Today was our final day of clinic. We were anxious to get started and were again split between 2 locations. One team was practicing at El Coyol/ Las Pilas where they were able to care for multiple patients. The other team’s health clinic was in El Gigante. Illnesses, both chronic and acute, continue to mirror those found in the United States. It would seem that hypertension, diabetes, and other diseases know no borders. There is no way to express the gratitude of the Nicaraguans regarding our efforts to provide care to them. While they have health posts, they are usually only staffed with one doctor during the week which makes it close to impossible to see everyone in need. Each of our teams has 2-3 nurses and 5-6 providers to help meet the needs of these communities. Working with the local nurses and doctors proved to be an extremely rewarding experience and they, too, seemed receptive and eager for us to relieve some of their load. The education that our team was able to provide will hopefully leave a lasting imprint to help the patients and health care providers sustain the promotion of good health to those in need.
For most healthcare providers, the desire to help people wasn’t something that was acquired but was a characteristic that we were each born with. Most of us are keenly aware of the need to make the world a better place for all people. For those members on our team who were making their first trip to Nicaragua with GivingMore this was an eye-opening experience. Unless you have experienced it, there is no possible way to comprehend the challenges faced when attempting to give medical care in an environment without electricity or running water. Where if a provider kneels to get closer to their patient their uniform will be soiled because the floors are made of dirt. To operate a gynecological clinic out of a barn and have the patients remain grateful simply to be receiving any care at all. To face the challenge of 100cc of urine being spilled on a team member’s foot without the capabilities of washing the body fluids away. To operate a dental clinic without running water or suction. These things are real. These things are a normal part of what is happening in the impoverished countries of the world. The most amazing part of this experience is that this wonderful team doesn’t seem to mind. They continued to adapt their practice throughout the week to meet the demands of each unique location. They didn’t complain. They didn’t focus on the obvious deficiencies with which they were faced. This team focused on only one thing: Seeing as many patients as they possibly could given the time allotted.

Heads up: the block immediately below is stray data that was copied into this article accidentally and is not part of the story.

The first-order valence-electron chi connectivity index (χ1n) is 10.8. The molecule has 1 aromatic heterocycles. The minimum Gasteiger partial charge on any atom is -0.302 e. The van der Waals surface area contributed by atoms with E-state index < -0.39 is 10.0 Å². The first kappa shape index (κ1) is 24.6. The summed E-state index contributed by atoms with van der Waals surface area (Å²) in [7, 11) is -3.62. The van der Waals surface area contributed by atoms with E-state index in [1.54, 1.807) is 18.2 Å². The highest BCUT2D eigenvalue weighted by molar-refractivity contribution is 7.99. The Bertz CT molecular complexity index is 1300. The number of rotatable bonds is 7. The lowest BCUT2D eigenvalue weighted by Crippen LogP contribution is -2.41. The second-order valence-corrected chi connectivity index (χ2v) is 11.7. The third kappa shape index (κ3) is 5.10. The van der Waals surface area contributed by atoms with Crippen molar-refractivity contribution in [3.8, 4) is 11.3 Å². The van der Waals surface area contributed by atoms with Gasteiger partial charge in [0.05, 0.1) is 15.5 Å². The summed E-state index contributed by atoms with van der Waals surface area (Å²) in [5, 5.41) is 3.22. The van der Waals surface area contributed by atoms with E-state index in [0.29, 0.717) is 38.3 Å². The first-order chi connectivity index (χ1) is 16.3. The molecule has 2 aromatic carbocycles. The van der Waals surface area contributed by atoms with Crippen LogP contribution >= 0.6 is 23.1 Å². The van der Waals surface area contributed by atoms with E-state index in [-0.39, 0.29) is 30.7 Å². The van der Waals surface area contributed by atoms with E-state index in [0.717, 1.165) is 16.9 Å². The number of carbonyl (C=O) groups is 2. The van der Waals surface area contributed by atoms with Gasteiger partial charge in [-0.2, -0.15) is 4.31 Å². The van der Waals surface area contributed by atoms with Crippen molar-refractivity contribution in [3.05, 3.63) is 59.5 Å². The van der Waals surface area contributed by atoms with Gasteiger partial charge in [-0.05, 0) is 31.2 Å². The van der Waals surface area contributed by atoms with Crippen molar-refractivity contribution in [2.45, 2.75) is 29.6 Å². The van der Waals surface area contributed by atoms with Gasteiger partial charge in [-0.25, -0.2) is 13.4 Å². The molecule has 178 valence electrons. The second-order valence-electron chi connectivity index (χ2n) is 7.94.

Some people may question why GivingMore feels such a strong connection to Nicaragua. The answer is simple. Nicaragua is the second most impoverished nation in the western hemisphere. For the most part there is no indoor plumbing or running water. There is limited access to healthcare. The majority of the houses have dirt floors. The streets are not paved. These are all of the things you would see on a first glance of Nicaragua. However, if you take a second look, what you will find is a nation made of people who work hard and are proud of the things that they have, no matter how little we may consider it to be. The people are clean. The mothers love their children and the husbands love their wives. They care for each other and know the people in their communities. The people of Nicaragua are happy. Their lives appear to be uncomplicated and perhaps that contributes to the open arms with which they have greeted us each time we have arrived here to offer our services. They truly embrace us. They make it easy for us to want to be here and to return again and again. It might boil down to one simple fact: When we look at the people of Nicaragua we see a reflection of ourselves. There is no question that we make an impact here. There is no doubt that we will return to continue making that impact. In closing, the words of JFK seem to be more than fitting for our experience as GivingMore Team #3:
“One person can make a difference, and everyone should try.”